February 12, 2016
Case Study: ZeeVee Assesses Onshore Vs Offshore
When ZeeVee Inc. was founded in 2007, its principals knew exactly where it would manufacture: China. A significant number of OEMs and electronics manufacturing services (EMS) providers had spent the prior decade moving manufacturing facilities there, so ZeeVee decided to follow best practices at that time.
Today, ZeeVee, a manufacturer of video and signal distribution technology, is a bit more tentative about that decision. The outsourcing of production to partners in China is complex and can be both rewarding and frustrating at the same time as Littleton, MA-based ZeeVee eventually found out. The decision of where to base production is a difficult one that demands the careful evaluation of all the pros and cons, according to Zee Vee executives.
“In 2007 we started in the consumer products market with a small device that was going to go into the living room,” said Steve Metzger, co-founder, vice president of hardware development and operations. “We were going to sell millions of these things to gadget geeks for Christmas. That was the plan, anyway. Conventional wisdom at the time dictated that high volume products had to go to China – so that was what we did.”
A couple of things happened on the way to the high-volume consumer market. First, in 2007 and 2008 it was becoming more difficult to break into the consumer electronics market. The PC was on the decline and smartphones and tablets were storming the market. The global economy was on the verge of a recession. And ZeeVee found some significant quality problems with its products.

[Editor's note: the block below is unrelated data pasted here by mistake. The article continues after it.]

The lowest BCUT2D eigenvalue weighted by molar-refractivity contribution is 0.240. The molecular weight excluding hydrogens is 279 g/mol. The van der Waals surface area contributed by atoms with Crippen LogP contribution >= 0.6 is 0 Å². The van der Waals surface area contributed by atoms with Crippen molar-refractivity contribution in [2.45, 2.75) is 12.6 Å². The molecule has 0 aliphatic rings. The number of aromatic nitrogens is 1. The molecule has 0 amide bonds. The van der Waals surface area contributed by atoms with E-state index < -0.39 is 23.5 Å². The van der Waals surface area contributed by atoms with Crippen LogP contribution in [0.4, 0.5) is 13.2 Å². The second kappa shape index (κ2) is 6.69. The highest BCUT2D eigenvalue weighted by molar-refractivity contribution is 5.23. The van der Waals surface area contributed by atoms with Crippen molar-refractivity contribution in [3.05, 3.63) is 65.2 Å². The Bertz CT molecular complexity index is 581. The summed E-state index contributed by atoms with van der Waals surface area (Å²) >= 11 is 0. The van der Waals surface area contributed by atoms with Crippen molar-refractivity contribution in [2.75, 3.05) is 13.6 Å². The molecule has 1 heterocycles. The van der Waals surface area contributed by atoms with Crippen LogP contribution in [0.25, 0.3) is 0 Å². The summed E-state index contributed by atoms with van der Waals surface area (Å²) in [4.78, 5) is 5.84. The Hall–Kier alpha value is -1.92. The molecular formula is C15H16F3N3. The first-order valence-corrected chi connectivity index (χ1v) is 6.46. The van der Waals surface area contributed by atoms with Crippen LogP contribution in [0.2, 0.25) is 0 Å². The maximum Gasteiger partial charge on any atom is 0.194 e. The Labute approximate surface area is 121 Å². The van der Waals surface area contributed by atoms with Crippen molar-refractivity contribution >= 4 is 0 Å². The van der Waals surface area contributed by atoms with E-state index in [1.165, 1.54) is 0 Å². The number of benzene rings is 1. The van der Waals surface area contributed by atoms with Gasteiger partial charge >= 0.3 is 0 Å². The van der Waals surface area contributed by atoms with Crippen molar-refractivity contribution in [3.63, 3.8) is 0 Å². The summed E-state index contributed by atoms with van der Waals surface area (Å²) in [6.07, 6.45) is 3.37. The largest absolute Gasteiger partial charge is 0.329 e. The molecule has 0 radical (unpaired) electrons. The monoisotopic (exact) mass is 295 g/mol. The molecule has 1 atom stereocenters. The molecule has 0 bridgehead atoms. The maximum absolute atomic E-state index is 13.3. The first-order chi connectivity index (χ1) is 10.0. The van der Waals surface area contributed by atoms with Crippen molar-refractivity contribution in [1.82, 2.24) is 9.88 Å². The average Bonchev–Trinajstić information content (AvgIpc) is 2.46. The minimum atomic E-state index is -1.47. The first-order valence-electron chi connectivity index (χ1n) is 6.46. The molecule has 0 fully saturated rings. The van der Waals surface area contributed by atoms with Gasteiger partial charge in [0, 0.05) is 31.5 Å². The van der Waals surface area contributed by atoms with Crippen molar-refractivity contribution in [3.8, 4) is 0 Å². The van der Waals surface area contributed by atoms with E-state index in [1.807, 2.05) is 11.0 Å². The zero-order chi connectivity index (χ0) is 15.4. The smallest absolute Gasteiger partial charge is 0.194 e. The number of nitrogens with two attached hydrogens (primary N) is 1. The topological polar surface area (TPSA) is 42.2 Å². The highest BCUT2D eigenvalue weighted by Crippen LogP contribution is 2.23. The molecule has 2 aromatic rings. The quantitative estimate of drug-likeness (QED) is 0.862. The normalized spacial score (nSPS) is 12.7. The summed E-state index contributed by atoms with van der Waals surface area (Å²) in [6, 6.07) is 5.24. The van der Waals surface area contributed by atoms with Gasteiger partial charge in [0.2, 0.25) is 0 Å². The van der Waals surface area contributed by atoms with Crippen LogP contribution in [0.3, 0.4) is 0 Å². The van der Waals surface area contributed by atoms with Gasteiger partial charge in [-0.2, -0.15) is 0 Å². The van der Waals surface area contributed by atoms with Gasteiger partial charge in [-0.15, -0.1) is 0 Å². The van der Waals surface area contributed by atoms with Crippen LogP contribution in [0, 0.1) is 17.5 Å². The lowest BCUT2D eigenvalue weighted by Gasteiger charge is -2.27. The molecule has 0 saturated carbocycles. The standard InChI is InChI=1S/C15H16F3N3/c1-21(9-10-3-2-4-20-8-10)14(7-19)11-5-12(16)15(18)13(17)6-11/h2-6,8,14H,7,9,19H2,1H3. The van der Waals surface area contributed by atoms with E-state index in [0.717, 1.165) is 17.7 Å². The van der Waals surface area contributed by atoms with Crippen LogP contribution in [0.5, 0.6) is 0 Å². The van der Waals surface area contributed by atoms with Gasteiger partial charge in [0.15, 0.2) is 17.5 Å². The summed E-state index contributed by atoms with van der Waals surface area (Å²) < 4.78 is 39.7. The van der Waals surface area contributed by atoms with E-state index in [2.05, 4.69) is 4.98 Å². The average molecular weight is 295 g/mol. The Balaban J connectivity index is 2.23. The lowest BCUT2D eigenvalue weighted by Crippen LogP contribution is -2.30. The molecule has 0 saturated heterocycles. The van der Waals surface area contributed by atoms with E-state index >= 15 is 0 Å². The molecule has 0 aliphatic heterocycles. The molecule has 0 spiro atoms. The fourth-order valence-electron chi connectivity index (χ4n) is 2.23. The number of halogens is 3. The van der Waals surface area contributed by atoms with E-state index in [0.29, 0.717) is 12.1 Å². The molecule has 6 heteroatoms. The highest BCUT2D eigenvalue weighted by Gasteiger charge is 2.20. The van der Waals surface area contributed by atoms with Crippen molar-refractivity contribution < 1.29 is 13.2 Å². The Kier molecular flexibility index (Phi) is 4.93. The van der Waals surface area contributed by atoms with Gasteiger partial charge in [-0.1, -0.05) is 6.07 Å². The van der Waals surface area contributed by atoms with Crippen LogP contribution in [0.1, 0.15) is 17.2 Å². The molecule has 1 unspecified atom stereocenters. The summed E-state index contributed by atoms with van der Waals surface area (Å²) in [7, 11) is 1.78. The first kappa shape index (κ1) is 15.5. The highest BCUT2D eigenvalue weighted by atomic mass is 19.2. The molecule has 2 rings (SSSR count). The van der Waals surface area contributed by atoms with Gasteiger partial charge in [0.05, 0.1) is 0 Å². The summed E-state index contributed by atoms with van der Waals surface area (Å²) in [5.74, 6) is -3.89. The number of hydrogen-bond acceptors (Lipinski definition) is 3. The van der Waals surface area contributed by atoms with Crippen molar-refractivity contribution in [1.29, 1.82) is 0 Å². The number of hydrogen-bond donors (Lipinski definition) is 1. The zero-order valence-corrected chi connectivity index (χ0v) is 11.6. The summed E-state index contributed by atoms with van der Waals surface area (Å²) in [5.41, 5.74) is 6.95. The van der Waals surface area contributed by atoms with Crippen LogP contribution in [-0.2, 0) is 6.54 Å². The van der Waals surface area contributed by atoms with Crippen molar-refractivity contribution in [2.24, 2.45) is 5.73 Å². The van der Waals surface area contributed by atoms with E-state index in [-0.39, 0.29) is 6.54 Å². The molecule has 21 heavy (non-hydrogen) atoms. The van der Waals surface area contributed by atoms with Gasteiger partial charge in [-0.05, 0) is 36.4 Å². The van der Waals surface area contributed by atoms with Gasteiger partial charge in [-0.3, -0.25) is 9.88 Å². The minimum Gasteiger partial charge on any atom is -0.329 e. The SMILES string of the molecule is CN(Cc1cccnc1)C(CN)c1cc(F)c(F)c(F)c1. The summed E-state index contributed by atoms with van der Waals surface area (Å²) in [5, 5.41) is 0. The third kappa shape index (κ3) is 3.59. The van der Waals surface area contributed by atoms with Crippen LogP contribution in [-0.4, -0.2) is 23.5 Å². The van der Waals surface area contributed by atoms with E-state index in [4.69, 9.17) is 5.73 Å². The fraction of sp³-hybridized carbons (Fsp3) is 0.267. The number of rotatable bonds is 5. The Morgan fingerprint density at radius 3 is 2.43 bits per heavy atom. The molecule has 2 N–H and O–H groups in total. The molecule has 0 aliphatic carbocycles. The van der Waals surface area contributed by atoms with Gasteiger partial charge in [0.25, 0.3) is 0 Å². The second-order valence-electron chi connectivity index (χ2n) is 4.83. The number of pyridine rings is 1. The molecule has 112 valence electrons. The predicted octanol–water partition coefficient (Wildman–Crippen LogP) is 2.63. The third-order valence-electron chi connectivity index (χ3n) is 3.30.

“Our projected volume never materialized. If you don’t manufacture a zillion products in China they will build a batch [and] tear down that line to use for something else until your next batch. So every new order is like a new product introduction into manufacturing.”
At its worst, the failure rate at the end of the manufacturing line was up to 12 percent, requiring correction before shipping to customers. Occasionally things would sneak into the field as well.
“To fix products in the field is a dramatically larger expense than in manufacturing,” Metzger said. “We were trying to manage a production line in China but every two or three months we had to go over there—send a few engineers and audit the line—and for us it wasn’t practical to have people living in China to manage that.
ZeeVee found what many other U.S.-based companies discovered about offshoring: manufacturing costs were significantly lower than in the U.S., but that benefit was offset by other factors. “During the 2008 worldwide recession, Chinese manufacturers were stuck writing off boatloads of unsold customer inventory,” Metzger explained.
“To avoid that in the future they changed the payment terms, requiring payment of at least half up front before producing a thing. That ties up cash early in the manufacturing process. So we then had the cost of a line of credit to order the goods, payment of the balance when the goods are shipped, and we then had to wait 4-5 weeks for the goods to arrive on a boat before we could sell them and actually make any money for ourselves,” he added.
At the same time ZeeVee executives are quick to point out there were a number of things its Chinese manufacturing partners did very well. “The quality of sheet metal in China is fantastic if you select the right supplier,” Metzger said. “Cable assemblies have significant labor content and the only cost effective way to source them is in China. With the correct supplier and a good process the quality is generally great.”